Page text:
CHICAGO White U.S. teenagers who watch a lot of
R-rated movies or have unsupervised access to TV shows appear
more likely than similar black youths to start smoking
cigarettes, a study found on Monday.
Researchers found that white adolescents with the most
exposure to R-rated movies were nearly seven times more likely
to have started smoking compared to those with less exposure.
Even after taking into account such things as having a
friend who smoked, lack of parental guidance or doing poorly in
school, those who watched more R-rated movies were still three
times more likely to start smoking, the study found. In
theaters, anyone age 16 or younger who attends an R-rated movie
must be accompanied by a parent or adult guardian.
White adolescents allowed unsupervised television viewing
were also more likely to start smoking, the study said.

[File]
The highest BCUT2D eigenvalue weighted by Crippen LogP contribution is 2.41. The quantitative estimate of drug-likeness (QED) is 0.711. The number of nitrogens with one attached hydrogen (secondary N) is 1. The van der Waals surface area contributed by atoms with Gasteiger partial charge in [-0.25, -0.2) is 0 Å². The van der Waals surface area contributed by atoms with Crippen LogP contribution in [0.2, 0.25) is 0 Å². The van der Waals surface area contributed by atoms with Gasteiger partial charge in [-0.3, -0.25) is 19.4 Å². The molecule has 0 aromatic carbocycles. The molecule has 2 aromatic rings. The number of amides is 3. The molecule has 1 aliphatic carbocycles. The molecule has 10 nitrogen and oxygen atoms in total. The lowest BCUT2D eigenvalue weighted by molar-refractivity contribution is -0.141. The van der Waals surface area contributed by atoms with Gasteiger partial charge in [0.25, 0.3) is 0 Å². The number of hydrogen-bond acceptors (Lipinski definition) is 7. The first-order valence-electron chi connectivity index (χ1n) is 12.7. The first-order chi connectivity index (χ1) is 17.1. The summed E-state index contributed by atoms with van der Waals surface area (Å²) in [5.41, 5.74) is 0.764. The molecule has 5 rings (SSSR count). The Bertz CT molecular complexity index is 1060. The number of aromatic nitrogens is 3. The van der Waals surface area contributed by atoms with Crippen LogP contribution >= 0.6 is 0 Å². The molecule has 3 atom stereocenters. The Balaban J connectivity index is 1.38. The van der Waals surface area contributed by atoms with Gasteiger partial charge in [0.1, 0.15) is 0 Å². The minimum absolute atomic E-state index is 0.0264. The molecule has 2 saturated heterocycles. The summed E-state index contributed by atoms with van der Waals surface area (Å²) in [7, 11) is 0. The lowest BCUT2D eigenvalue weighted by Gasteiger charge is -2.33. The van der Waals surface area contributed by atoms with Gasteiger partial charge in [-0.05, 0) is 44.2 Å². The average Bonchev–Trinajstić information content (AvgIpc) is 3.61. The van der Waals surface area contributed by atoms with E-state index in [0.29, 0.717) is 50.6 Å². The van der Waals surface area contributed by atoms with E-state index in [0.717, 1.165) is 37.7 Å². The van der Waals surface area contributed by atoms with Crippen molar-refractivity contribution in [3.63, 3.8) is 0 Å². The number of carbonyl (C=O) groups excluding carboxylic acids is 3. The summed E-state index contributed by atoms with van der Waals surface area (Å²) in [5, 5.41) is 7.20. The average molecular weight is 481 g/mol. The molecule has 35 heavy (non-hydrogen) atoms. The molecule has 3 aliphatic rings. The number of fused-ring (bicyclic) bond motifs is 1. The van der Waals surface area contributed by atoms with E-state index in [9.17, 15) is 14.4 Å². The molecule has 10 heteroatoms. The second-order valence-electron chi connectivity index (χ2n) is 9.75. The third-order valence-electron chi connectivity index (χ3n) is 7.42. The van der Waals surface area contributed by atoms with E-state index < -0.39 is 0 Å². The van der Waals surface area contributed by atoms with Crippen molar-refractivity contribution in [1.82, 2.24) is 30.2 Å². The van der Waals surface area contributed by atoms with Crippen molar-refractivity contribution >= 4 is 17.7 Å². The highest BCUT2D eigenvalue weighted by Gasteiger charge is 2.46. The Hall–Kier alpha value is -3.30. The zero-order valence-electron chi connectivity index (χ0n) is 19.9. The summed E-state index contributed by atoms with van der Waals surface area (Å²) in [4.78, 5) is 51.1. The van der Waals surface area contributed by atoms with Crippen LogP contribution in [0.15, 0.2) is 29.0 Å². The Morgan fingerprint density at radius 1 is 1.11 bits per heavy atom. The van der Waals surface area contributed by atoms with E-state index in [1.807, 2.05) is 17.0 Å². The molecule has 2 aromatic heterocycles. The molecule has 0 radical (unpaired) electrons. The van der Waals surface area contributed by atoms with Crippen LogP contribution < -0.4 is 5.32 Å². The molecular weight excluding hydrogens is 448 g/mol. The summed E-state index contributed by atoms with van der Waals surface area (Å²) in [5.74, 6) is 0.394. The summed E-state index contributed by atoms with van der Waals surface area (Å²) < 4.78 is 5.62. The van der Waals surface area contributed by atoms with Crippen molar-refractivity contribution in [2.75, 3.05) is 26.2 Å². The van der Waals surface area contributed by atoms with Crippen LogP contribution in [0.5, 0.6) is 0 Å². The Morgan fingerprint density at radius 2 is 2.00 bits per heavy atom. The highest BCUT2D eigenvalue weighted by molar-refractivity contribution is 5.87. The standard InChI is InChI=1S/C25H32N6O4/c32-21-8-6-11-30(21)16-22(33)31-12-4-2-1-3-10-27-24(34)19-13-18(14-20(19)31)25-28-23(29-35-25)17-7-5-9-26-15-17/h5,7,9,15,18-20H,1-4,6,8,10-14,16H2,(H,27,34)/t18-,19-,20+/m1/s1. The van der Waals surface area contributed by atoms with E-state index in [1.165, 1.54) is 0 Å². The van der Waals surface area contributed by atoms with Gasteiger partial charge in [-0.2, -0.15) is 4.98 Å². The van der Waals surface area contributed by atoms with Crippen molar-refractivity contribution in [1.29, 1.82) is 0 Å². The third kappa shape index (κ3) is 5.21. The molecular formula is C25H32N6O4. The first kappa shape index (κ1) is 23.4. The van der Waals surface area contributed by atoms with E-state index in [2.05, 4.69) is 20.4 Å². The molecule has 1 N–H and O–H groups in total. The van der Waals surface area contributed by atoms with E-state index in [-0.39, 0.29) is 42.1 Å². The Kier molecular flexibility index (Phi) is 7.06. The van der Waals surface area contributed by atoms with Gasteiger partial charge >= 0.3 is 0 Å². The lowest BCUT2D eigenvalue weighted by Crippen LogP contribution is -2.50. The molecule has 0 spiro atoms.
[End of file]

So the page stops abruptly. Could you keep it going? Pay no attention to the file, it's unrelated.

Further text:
But among black adolescents in the study there was no
similar impact for restricted movies or unfettered TV viewing.
While the reason for the racial difference is not known,
one factor could be that viewers prefer characters "who are
similar to themselves in sex, age or race," something that
begins in childhood, said the report, which was published in
the Archives of Pediatric and Adolescent Medicine.
"Because the majority of contemporary screen actors are
white, it follows that experiencing identification and
subsequent involvement in the narratives of popular movies and
television programs is less likely among black adolescents than
among white," the study concluded.
The study said today's movies depict actors smoking as
often as in the 1950s.
It noted that previous studies had found more than
three-fourths of youngsters of all races between ages of 10 and
14 said they watched R-rated movies at home without parental
Previous research has also tied the level of exposure to
R-rated fare and TV in general and teens' starting to smoke,
but did not identify the racial difference.
The new report was based on interviews with 735 children
age 12 to 14, about equally divided between black and white.
They were asked which of 93 popular films shown in theaters
from 2001 to 2002 they had seen, how often they watched TV and
whether their parents had rules about what they could watch.